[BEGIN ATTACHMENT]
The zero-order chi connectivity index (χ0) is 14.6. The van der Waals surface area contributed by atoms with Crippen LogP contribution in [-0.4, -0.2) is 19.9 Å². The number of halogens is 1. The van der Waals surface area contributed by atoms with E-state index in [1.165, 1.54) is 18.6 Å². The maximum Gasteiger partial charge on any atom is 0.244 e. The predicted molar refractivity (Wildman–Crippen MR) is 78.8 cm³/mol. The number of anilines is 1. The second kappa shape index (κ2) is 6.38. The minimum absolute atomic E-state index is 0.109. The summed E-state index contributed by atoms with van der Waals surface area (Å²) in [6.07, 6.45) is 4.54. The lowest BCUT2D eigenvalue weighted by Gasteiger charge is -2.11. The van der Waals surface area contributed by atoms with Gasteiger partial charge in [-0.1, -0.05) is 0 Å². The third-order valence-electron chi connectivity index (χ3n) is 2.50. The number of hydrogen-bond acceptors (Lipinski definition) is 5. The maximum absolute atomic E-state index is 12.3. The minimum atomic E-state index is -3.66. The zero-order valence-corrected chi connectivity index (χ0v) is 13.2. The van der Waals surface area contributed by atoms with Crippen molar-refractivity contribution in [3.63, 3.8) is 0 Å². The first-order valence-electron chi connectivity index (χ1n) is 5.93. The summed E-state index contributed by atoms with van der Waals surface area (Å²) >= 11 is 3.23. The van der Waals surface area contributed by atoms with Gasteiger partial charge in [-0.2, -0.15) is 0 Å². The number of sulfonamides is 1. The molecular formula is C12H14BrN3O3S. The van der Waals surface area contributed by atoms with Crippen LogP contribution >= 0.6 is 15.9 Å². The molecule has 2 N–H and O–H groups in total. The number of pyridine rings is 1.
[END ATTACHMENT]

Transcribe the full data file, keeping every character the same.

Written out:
The zero-order chi connectivity index (χ0) is 14.6. The van der Waals surface area contributed by atoms with Crippen LogP contribution in [-0.4, -0.2) is 19.9 Å². The number of halogens is 1. The van der Waals surface area contributed by atoms with E-state index in [1.165, 1.54) is 18.6 Å². The maximum Gasteiger partial charge on any atom is 0.244 e. The predicted molar refractivity (Wildman–Crippen MR) is 78.8 cm³/mol. The number of anilines is 1. The second kappa shape index (κ2) is 6.38. The minimum absolute atomic E-state index is 0.109. The summed E-state index contributed by atoms with van der Waals surface area (Å²) in [6.07, 6.45) is 4.54. The lowest BCUT2D eigenvalue weighted by Gasteiger charge is -2.11. The van der Waals surface area contributed by atoms with Gasteiger partial charge in [-0.1, -0.05) is 0 Å². The third-order valence-electron chi connectivity index (χ3n) is 2.50. The number of hydrogen-bond acceptors (Lipinski definition) is 5. The maximum absolute atomic E-state index is 12.3. The minimum atomic E-state index is -3.66. The zero-order valence-corrected chi connectivity index (χ0v) is 13.2. The van der Waals surface area contributed by atoms with Crippen molar-refractivity contribution in [3.63, 3.8) is 0 Å². The first-order valence-electron chi connectivity index (χ1n) is 5.93. The summed E-state index contributed by atoms with van der Waals surface area (Å²) >= 11 is 3.23. The van der Waals surface area contributed by atoms with Gasteiger partial charge in [-0.2, -0.15) is 0 Å². The number of sulfonamides is 1. The molecular formula is C12H14BrN3O3S. The van der Waals surface area contributed by atoms with Crippen LogP contribution >= 0.6 is 15.9 Å². The molecule has 2 N–H and O–H groups in total. The number of pyridine rings is 1.